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Regulators review ECOWAS Regulation on Roaming

By Ngozi Egenuka
19 April 2022   |   3:59 am
The Regulation on Roaming Public Mobile Communications Networks in the ECOWAS Space was adopted by the Council of Ministers on December 16, 2017 with the aim to reduce the prices paid by ECOWAS citizens for the use of communication services, while roaming within the community.

The Regulation on Roaming Public Mobile Communications Networks in the ECOWAS Space was adopted by the Council of Ministers on December 16, 2017 with the aim to reduce the prices paid by ECOWAS citizens for the use of communication services, while roaming within the community.

Amongst the stakeholders tasked with obligations towards the implementation of the Regulation are the National Regulatory Authorities (NRAs) of the Telecommunications/ICT sector in Member States.
 
To assess the progress made in the implementation by mobile operators in the region, focal points from the NRAs, under the coordination of the Regulatory Authority for Telecommunications/ICT of Cote d’Ivoire (ARTCI) held a workshop in Accra, Ghana on April 7th and 8th 2022. Specifically, the workshop aimed to validate the status of tasks assigned by the Director Generals and Presidents of the NRAs, namely, on proposals for the standardisation of roaming tariffs across the region, the establishment of a regional mechanism for addressing fraud within the framework of implementation of the Regulation and the outcomes of tests conducted to verify the tariffs being applied for roaming services.
 


Acting Director for Digital Economy and Post at the ECOWAS Commission, Dr. Raphael Koffi, welcomed the focal points to the meeting and congratulated them for the efforts in ensuring the practical application of the Regulation, while noting that more tangible results have been recorded in the implementation; 18 months since the Technical Committee of focal points was established by the NRA, than in the entire period since the adoption of the Regulation.

He noted the recent trends towards easing of movement and border restrictions imposed due to the COVID-19 pandemic, with the expectation of increase in cross-border movements and intra-regional travel to pre-pandemic levels. With this development, he said, free roaming is bound to have considerable economic impact on citizens and operators. He, therefore, admonished the focal points to step up current efforts in addressing and eliminating persistent bottlenecks towards increasing the rate of implementation of the regulation for the benefit of the travelling public.
 
Representing the Executive Secretary of the West African Telecommunications Regulators Assembly (WATRA), Mr. Anthony Omoshie, invited the regulators to definitively translate the aspirations for roaming in the region into reality so as to allow citizens benefit from this impactful initiative for the development of telecommunications in West Africa. He added that the gradual reduction of roaming charges would lower barriers to trade, and also to promote creativity and innovation.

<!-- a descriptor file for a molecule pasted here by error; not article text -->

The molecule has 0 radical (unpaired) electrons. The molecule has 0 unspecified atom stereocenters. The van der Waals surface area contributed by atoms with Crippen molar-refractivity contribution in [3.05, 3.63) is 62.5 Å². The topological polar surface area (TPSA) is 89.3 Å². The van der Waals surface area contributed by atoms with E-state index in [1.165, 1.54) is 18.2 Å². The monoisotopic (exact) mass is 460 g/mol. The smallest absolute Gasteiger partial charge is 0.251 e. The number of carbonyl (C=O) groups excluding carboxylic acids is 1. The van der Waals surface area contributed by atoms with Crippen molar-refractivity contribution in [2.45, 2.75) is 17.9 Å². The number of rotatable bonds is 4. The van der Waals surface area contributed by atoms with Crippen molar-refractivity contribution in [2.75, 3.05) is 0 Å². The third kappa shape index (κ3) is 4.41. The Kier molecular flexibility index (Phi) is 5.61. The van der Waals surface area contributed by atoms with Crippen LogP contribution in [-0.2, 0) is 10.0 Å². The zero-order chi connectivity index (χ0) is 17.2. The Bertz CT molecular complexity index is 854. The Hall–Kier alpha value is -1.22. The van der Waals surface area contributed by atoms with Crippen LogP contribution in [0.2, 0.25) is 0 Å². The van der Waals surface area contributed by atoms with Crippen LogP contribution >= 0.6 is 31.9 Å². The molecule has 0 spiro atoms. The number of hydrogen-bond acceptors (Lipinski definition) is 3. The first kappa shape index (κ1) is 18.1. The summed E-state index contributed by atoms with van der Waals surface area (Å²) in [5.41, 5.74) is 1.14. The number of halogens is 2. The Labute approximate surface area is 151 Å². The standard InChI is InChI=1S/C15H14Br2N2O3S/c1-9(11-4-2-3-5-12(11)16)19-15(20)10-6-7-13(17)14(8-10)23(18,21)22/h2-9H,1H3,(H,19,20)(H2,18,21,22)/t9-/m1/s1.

Director-General, National Communications Authority of Ghana, Mr. Joe Anokye, expressed appreciation to the focal points for their efforts thus far in contributing to make roaming more affordable within the region. He reiterated the commitment of Ghana to the implementation of the Regulation on Roaming, pointing out that such commitment has been demonstrated by the amendment of Ghana’s communications law to waive the surcharge on international incoming traffic from intra-regional roaming traffic in line with the Regulation.

He concluded his remarks by expressing the expectation that the focal points will make progress in coming up with concrete proposals to address the persistent issues for consideration by the Heads of the National Regulatory Authorities.
 
At the end of the meeting, the focal points validated a report on the global status of the implementation of roaming services in line with the regulation. Twelve (12) Member States, namely Benin, Burkina Faso, Cabo Verde, Cote d’Ivoire, Ghana, Guinea-Bissau, Liberia, Mali, Niger, Senegal, Sierra Leone and Togo, have commenced implementation of the Regulation and twenty-four (24) mobile operators in these Member States have declared compliance with one or more provisions of the regulation, which include the application of tariffs for voice, SMS and data services whiles roaming in line with tariff ceilings published by the ECOWAS Commission and the free reception of calls for a maximum of thirty (30) days whiles roaming. This progress represents an achievement rate of 34 per cent of the global services implementation. The focal points agreed on a schedule for coordinated testing to verify these declarations by the operators and also reviewed a proposed framework for combating fraud in the provision of roaming services. Recommendations were also made to address the persistent bottlenecks hindering the full implementation by all operators within the region. The status report will be presented to ECOWAS Ministers in charge of Telecommunications/ICT for consideration and endorsement prior to submission to the ECOWAS Council of Ministers.